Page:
What are your views on technology?
I believe that we need to put our humanity at the centre of our technology and not the other way around, as Apple CEO Tim Cook suggested to the graduating class of MIT. In terms of managing the use of technology at school, we need to work collaboratively with the girls rather than seek to command-and-control using top down management. I want to foster a culture of co-creative dialogue where the pupils feel they can question rules, including those around technology, because frankly if we can’t convincingly justify the rationale behind them to intelligent, discerning and curious young women, then they should be substituted with something better, that maybe they can help us co-author.
What do you think are the biggest challenges to the mental health of girls these days?
I want the girls to learn to navigate choice, manage the white noise of incoming information, and cope with a degree of existential angst. The question is: can we, through these years of adolescence, equip them with the emotional and psychological toolkit — as well as their CV and qualifications—to deal with the enormous and often unexpected challenges life will throw at them? Can they have the right conversations with themselves when they face an overwhelming number of options? Can they turn down the white noise of technology and constant information to prioritise well, and focus on what they need to do right now? Can they re-direct their anxiety into something productive? These softer skills are everything.
This is why we cannot be servants to the league tables alone. What is important to me —and I hope it is for parents– is who you will become while you are getting your grades. This is the parallel, equally relevant journey that will accompany you while studying here: forming your feelings of identity, of belonging, of culture. Developing awareness, independence and resourcefulness to ensure you can manage your own education in university and be attractive to employers later on. Nowadays the goal is not just to have opportunities one day. The relevant question is whether you are going to survive these opportunities, and this is a matter of EQ alongside IQ, having well developed emotional maturity and insightful, empowering self-knowledge.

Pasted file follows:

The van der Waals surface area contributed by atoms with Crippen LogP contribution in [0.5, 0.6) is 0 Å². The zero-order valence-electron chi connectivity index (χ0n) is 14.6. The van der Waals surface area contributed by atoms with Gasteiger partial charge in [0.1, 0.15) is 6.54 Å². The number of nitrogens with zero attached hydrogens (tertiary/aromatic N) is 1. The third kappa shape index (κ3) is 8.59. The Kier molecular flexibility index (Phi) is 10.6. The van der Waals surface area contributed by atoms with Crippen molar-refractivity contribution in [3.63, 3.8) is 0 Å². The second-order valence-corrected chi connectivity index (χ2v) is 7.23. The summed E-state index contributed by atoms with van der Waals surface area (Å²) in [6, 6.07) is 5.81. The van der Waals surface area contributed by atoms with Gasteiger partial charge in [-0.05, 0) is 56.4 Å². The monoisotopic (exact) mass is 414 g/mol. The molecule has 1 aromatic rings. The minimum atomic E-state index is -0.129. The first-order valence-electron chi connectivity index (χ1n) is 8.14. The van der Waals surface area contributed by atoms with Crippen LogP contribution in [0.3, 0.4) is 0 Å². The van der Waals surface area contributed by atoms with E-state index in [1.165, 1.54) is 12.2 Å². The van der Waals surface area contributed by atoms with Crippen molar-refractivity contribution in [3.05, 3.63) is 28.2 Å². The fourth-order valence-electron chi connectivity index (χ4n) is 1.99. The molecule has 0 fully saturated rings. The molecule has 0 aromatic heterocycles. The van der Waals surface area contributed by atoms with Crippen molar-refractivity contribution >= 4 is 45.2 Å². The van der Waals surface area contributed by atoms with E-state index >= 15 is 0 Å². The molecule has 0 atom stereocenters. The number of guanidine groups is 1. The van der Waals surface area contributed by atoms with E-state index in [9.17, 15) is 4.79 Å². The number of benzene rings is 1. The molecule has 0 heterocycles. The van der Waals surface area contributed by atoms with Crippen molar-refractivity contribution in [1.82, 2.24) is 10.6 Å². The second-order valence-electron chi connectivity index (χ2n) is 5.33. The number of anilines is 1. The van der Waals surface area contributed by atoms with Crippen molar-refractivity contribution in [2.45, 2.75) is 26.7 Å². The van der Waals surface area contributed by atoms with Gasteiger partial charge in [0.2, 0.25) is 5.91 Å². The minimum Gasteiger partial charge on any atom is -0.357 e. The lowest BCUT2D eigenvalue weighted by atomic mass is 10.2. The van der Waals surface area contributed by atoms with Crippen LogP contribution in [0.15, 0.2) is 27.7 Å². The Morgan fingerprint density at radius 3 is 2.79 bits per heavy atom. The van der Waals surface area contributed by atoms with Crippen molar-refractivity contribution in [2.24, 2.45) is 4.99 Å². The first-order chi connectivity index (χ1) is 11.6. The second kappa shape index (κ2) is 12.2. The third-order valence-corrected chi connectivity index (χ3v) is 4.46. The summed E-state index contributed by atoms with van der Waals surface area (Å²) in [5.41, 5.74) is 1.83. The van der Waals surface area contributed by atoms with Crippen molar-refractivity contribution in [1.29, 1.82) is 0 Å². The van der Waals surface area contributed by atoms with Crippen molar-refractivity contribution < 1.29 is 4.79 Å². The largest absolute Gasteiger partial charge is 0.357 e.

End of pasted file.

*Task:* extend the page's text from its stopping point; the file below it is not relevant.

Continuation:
How do you think your experience growing up in Africa has shaped you?
In the Africa I grew up in, everybody lives with a higher tolerance level built in. There is an understanding that you can’t eliminate risk entirely and that it’s a waste of energy to try. There are too many hazards, so it’s better to focus on survival skills rather than trying to clear risk out of the way. No-one imagines there are risk-free landscapes, so children are raised to be resourceful, generous in spirit in relation to others, and with a very healthy respect for the elements and and the forces of nature.
The role of the community is also strong. In the absence of many formal support systems, such as social security or roadside recovery, the default expectation was that your neighbour or a stranger would step in if you would find yourself in trouble. The whole baseline paradigm was different and the gift that that gave me was that there was no sense of entitlement. My mother made sure I could change a tyre, re-wire a plug and read an instruction manual. That element of pragmatism, that mindset with a willingness to attempt something, to try, is essential.
I also saw tremendous innovation and resourcefulness in people who had very little by way of material assets, and that was truly inspiring at a deep level. I witnessed how strong humans can be under duress and how people can find their way back to joy, being in the moment and being present for each other, with strong family ties and a sense of responsibility for each other and their elderly. There is a huge amount of precious social capital in Africa that we could do worse than imitate, and find our way back to.